Polymer nanocomposites[edit | edit source]

This is a relatively recent addition to fire retardants for resins, and consists of polymers filled with finely dispersed nanoscale particles. This produces a condensed-phase flame retardant that slows the mass loss rate of the resin through developing a nano-particle rich fire protection barrier. This lowers the peak heat release rate and melting/dripping during fire. However, it does not lower the total heat release of the fuel. Employing polymer nanocomposites is not enough for passing regulatory tests, though they do help retard flame growth. Nanoclays are widely employed as flame inhibitors in commercial applications, yet their utility is constrained by their compatibility with specific polymers and the challenge of achieving complete mixing or exfoliation within the polymer matrix. Carbon nanotube are not limited to what resins they can be used in, but are more expensive and potentially hazardous to human/environment health. It should be noted that options that involve additives may influence the processing of materials, and there can be concerns about fiber reinforcements filtering these additives out of the resin, especially during liquid composite moulding processes.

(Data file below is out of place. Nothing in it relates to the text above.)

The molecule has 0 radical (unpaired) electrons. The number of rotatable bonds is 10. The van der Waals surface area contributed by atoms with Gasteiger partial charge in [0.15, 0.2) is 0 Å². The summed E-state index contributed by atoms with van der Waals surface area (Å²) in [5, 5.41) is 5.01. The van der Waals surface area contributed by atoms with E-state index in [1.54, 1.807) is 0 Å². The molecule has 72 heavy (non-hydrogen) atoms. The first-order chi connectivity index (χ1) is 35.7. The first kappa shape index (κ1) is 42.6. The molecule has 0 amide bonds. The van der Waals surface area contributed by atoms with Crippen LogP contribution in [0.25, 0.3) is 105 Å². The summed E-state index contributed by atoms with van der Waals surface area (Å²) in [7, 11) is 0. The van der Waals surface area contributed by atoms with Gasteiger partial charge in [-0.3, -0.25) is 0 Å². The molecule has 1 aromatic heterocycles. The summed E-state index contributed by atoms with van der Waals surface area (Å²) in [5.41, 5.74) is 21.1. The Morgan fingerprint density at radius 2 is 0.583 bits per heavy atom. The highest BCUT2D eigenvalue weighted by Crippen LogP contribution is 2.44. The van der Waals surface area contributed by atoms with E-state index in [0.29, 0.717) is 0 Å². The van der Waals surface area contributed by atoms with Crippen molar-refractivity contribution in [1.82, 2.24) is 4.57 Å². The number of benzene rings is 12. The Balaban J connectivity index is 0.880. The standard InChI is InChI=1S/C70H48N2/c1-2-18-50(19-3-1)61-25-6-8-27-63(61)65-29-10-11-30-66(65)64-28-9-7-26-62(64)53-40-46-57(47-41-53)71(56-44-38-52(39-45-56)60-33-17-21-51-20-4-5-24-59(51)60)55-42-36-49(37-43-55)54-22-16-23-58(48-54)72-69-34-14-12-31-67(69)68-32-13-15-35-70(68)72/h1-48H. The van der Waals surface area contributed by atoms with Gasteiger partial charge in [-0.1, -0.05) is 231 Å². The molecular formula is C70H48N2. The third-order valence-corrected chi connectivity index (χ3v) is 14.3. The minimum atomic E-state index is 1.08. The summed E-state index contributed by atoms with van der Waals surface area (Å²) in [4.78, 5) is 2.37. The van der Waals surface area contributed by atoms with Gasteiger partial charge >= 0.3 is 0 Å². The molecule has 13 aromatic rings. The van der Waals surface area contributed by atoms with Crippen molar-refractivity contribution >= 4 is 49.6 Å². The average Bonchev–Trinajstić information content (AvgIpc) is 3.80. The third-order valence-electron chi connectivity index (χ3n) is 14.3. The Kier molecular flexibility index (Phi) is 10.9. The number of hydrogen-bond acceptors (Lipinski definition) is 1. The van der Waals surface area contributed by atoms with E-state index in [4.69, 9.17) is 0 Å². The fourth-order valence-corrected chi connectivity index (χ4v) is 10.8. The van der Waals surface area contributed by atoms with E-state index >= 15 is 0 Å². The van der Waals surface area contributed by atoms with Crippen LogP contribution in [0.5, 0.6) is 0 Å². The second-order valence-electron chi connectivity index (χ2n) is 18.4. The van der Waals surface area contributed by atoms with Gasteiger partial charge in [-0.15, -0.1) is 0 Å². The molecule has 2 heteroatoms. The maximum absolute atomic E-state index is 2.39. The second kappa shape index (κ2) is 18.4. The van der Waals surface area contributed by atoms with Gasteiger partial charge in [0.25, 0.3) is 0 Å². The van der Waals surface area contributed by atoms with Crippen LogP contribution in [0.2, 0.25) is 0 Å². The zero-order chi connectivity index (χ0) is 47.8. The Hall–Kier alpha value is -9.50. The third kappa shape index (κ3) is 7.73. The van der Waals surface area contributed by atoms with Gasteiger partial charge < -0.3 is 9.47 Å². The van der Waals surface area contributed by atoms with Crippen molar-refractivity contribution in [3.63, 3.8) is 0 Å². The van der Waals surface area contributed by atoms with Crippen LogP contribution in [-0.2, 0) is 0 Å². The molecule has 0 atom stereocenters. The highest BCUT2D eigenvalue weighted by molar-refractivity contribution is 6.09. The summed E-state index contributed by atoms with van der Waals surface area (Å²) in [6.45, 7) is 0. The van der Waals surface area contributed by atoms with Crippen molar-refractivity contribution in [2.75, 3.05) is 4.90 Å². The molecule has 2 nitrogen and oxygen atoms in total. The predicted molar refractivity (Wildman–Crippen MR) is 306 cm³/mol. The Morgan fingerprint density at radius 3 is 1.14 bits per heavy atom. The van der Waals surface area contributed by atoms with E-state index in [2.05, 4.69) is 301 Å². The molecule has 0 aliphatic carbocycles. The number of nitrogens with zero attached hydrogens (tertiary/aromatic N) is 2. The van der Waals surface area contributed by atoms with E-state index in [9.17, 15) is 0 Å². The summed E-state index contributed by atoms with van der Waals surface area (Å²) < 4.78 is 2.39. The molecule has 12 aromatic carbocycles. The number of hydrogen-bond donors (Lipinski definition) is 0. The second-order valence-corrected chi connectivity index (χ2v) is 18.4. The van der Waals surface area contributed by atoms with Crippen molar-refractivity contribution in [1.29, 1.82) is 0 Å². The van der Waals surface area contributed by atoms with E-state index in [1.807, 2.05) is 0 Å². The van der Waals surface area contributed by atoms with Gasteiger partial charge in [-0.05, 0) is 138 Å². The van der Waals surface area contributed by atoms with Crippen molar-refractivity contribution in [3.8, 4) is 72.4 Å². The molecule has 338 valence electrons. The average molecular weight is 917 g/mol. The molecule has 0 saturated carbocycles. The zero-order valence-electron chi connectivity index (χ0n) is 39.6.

Practice (Case Studies/Examples)[edit | edit source]

Examples of consumer products that require high fire resistance are cookware, ashtrays, and electronic components. Other areas where fire retardant resins are typically used are transportation, cladding on buildings, interior building panels, roofing and equipment exposed to high temperatures.

Fire Testing for Mass Transit[edit | edit source]